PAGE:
Cleopatra Island © Drew Richardson - Flickr Creative Commons
Cleopatra Island © Drew Richardson - Flickr Creative Commons

Step into her shoes on a trip to Cleopatra Island, which has exceptionally white sand, so rare and beautiful that you aren't allowed to take even a grain home with you. Apart from sunbathing and enjoying the beach, you can visit an ancient amphitheatre and Byzantine city walls on this day trip from Marmaris.

Ephesus & Selçuk

The longest but most rewarding day trip from Marmaris you might want to take is to the world-famous ancient site of Ephesus and the town of Selcuk where it's located.

Sitting roughly 130 miles north of Marmaris, you have two options: you can either go on an organised trip or hire a car and go it alone. There's a lot to be said for going on your own. The highway to Izmir is ruler-straight and easy to navigate, while driving time is about three and a half hours.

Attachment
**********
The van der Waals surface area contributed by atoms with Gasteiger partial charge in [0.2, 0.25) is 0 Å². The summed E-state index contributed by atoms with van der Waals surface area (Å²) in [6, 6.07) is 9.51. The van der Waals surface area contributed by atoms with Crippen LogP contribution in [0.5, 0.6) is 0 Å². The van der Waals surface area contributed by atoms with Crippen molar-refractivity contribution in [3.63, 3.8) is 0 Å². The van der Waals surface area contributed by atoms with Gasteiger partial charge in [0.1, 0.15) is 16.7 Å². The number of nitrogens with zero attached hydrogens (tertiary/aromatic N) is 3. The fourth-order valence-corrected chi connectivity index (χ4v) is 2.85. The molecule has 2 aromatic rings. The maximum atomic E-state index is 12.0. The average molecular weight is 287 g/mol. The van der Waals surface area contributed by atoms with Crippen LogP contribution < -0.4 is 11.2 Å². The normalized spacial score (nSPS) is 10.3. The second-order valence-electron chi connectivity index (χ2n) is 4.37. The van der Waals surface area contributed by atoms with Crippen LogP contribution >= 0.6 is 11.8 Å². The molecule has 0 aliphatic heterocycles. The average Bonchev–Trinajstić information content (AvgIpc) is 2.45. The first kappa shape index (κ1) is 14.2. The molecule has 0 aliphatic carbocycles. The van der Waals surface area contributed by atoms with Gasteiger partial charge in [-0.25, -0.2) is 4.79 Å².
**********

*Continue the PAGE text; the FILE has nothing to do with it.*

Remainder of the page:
The library at Ephesus © laszlo-photo - Flickr Creative Commons
The library at Ephesus © laszlo-photo - Flickr Creative Commons

Given its popularity, naturally, it's very busy all year round, and if you opt for a guided tour you can feel quite rushed. It's much easier and more enjoyable to do your homework and walk around on your own, looking at the ancient Roman streets and houses, the Library of Celsus, the Temple of Hadrian and the amphitheatre.

The amphitheatre at Ephesus © Can Erdem Satma - Fotolia.com
The amphitheatre at Ephesus © Can Erdem Satma - Fotolia.com

Afterwards, return to Selçuk proper and continue your travel through history. No visit to Selçuk would be complete without a stop at the Archaeological Museum, which houses many of the artefacts excavated in Ephesus.

Among them, you'll find the famous statue of the Anatolian goddess Kybele. Reconstructions of Roman villas give an insight into the life at the time and massive statues from the Hellenistic period are also displayed in this fabulous museum.

The castle on Ayasoluk Hill © Tolka Rover - Flickr Creative Commons
The castle on Ayasoluk Hill © Tolka Rover - Flickr Creative Commons